As part of the 2019 Medicare annual inpatient prospective payment system (PPS) fee schedule update, CMS has added a “rule” requiring hospitals to publish a list of standard charges beginning January 2019.
CMS explained this initiative under the “Transparency” and “Request for Information” topics in the following link: https://www.cms.gov/newsroom/fact-sheets/fiscal-year-fy-2019-medicare-hospital-inpatient-prospective-payment-system-ipps-and-long-term-acute-0
CMS subsequently issued two sets of Frequently Asked Questions (FAQs) regarding this rule.
Essentially, the guidance states as follows:
- Hospitals are free to choose whatever format they prefer as long as the information represents the hospitals’ current standard charges as reflected in their charge masters in a machine readable format.
- The transparency requirements apply to all items and services provided by the hospitals, including medical services, drugs, biologicals, etc.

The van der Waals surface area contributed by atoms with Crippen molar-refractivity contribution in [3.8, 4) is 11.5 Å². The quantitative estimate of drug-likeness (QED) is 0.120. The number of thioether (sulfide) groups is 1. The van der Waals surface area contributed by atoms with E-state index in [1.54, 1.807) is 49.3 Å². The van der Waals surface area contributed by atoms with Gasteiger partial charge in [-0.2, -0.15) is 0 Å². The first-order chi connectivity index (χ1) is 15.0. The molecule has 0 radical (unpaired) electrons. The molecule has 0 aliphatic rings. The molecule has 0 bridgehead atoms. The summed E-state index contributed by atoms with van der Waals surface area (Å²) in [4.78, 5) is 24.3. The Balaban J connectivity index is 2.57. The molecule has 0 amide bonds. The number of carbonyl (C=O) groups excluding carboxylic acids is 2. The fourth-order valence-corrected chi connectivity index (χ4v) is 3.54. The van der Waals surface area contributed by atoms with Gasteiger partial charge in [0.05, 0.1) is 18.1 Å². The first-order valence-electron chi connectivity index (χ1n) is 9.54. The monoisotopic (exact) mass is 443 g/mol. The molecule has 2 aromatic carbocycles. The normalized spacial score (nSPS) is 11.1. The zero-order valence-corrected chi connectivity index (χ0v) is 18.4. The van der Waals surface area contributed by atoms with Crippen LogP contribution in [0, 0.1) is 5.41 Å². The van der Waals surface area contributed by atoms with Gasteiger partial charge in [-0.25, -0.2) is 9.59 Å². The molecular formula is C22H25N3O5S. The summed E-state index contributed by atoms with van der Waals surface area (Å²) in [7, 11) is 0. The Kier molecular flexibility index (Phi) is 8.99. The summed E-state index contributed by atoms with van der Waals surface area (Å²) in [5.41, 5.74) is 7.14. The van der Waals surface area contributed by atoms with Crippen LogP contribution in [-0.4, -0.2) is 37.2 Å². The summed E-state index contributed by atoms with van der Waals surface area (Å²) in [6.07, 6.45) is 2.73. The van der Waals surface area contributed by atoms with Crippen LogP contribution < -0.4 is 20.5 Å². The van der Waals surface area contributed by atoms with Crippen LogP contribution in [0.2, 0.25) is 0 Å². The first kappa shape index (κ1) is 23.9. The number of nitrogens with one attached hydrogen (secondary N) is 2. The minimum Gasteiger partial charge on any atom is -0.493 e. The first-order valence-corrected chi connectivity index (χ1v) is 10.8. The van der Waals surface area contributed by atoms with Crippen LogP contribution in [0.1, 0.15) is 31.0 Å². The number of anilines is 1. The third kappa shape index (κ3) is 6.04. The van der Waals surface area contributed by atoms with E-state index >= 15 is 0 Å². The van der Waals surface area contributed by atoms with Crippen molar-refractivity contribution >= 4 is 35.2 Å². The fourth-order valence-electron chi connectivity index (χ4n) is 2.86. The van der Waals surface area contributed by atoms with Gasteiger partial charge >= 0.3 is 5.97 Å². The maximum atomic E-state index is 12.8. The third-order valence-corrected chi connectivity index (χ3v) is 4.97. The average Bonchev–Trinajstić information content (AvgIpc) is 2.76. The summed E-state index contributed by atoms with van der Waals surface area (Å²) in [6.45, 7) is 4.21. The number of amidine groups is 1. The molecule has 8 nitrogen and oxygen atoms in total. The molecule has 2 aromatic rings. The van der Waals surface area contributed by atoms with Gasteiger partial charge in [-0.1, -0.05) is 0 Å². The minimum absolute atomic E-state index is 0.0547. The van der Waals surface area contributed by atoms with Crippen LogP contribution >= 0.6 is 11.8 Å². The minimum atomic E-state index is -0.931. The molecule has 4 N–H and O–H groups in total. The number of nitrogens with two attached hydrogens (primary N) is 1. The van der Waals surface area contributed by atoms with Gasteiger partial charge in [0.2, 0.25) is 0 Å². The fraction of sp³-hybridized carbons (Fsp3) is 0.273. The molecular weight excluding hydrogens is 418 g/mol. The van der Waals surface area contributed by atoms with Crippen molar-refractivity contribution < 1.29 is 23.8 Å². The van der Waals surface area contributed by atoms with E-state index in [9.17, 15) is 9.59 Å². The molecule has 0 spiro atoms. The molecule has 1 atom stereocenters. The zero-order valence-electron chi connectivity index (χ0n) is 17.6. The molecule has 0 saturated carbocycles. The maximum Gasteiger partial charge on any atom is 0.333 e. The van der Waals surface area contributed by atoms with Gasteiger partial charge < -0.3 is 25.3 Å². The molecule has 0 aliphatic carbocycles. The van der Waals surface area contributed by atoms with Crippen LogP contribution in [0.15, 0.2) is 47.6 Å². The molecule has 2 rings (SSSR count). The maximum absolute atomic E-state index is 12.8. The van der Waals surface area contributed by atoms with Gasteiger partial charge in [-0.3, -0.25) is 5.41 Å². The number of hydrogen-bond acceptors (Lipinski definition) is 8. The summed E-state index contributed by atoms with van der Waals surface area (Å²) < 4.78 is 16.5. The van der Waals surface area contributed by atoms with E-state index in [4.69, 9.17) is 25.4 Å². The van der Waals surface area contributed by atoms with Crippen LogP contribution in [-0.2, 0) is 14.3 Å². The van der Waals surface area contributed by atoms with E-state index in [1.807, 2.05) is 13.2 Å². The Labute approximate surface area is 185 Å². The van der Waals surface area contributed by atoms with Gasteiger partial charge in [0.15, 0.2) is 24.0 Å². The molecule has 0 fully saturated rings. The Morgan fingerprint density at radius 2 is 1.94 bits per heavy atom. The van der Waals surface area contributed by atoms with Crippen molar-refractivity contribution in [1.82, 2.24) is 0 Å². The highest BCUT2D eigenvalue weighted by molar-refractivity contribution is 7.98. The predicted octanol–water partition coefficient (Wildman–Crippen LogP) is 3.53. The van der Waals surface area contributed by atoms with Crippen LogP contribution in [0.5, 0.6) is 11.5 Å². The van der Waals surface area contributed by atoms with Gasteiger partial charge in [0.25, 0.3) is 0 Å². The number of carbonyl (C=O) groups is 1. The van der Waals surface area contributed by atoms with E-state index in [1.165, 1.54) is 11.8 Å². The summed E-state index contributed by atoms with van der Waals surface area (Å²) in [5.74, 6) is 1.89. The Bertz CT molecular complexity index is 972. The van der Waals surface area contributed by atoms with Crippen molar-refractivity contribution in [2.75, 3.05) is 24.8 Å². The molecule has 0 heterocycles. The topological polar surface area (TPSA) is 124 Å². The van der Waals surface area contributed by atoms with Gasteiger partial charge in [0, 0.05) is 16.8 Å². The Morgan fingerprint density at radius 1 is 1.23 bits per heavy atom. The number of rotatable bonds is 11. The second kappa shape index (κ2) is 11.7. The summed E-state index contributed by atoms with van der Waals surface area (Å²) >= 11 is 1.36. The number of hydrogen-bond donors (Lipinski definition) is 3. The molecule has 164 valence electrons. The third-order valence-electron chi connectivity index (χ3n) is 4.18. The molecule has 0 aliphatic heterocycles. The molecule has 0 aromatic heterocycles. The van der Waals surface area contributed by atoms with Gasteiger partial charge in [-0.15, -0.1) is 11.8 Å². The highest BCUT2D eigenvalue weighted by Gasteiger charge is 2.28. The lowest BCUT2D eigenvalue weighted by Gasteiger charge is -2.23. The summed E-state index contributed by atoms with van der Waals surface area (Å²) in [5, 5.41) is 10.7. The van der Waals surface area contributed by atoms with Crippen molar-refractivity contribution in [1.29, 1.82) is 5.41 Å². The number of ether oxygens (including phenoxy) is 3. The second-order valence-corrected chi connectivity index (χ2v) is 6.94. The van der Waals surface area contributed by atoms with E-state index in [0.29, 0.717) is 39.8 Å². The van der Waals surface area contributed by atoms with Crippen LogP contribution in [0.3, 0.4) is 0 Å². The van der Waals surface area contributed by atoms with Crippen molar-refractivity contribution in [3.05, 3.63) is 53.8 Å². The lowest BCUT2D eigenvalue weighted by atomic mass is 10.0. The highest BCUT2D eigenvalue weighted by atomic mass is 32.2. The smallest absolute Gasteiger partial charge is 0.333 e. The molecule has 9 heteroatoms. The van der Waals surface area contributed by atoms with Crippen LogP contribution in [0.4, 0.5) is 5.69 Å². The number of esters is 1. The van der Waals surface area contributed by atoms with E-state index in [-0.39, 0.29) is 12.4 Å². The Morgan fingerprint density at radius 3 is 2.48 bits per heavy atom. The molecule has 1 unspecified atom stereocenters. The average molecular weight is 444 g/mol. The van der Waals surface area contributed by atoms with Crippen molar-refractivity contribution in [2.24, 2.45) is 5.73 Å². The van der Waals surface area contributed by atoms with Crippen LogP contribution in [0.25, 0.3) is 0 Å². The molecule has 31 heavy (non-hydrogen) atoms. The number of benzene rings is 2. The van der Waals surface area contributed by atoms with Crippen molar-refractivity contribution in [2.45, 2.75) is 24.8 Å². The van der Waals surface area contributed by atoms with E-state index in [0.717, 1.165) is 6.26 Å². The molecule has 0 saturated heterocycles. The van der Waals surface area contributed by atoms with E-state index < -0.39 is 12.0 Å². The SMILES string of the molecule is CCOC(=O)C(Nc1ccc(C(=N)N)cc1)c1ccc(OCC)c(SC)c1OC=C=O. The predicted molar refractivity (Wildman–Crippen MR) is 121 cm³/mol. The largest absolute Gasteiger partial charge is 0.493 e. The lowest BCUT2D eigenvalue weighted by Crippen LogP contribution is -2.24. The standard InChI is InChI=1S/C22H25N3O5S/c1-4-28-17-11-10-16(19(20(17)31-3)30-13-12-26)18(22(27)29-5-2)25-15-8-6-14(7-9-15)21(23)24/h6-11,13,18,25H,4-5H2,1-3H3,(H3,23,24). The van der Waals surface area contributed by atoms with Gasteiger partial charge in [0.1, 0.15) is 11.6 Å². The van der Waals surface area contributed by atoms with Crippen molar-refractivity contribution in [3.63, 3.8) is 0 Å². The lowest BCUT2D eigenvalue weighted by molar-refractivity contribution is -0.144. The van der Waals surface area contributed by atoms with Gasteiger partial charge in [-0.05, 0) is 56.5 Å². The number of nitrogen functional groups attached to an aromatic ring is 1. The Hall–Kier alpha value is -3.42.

- The transparency requirements do not transplant, replace or restrict hospitals from posting any other quality information or additional price transparency information on their websites.
- Although CMS is fully supportive of all state online price transparency initiatives, those initiatives do not satisfy the federal requirement and do not exempt hospitals from the CMS requirements.
It is not difficult to envision why just a list of the charges might not be all that helpful. The “charge master” is just a collection of the hospital’s list prices or fee schedule, which is what is charged for any service or product and has little relation to what the hospital actually collects from insured individuals. Any person who has received an explanation of benefits (EOB) from a health insurance carrier indicating that the hospital or physician charges were some astronomical amount but the payment was just a fraction thereof, knows the difference between the list prices and the actual prices. This has traditionally been a significant problem for self-pay or uninsured individuals, since the hospitals’ standard position has been that the charges, or the list price, is the appropriate fee.
One step that will make this more meaningful is disclosure of the typical Medicare payments for those services. CMS has released an online tool called “Procedure Price Lookup” which may provide some useful price comparisons. https://www.cms.gov/newsroom/press-releases/new-online-tool-displays-cost-differences-certain-surgical-procedures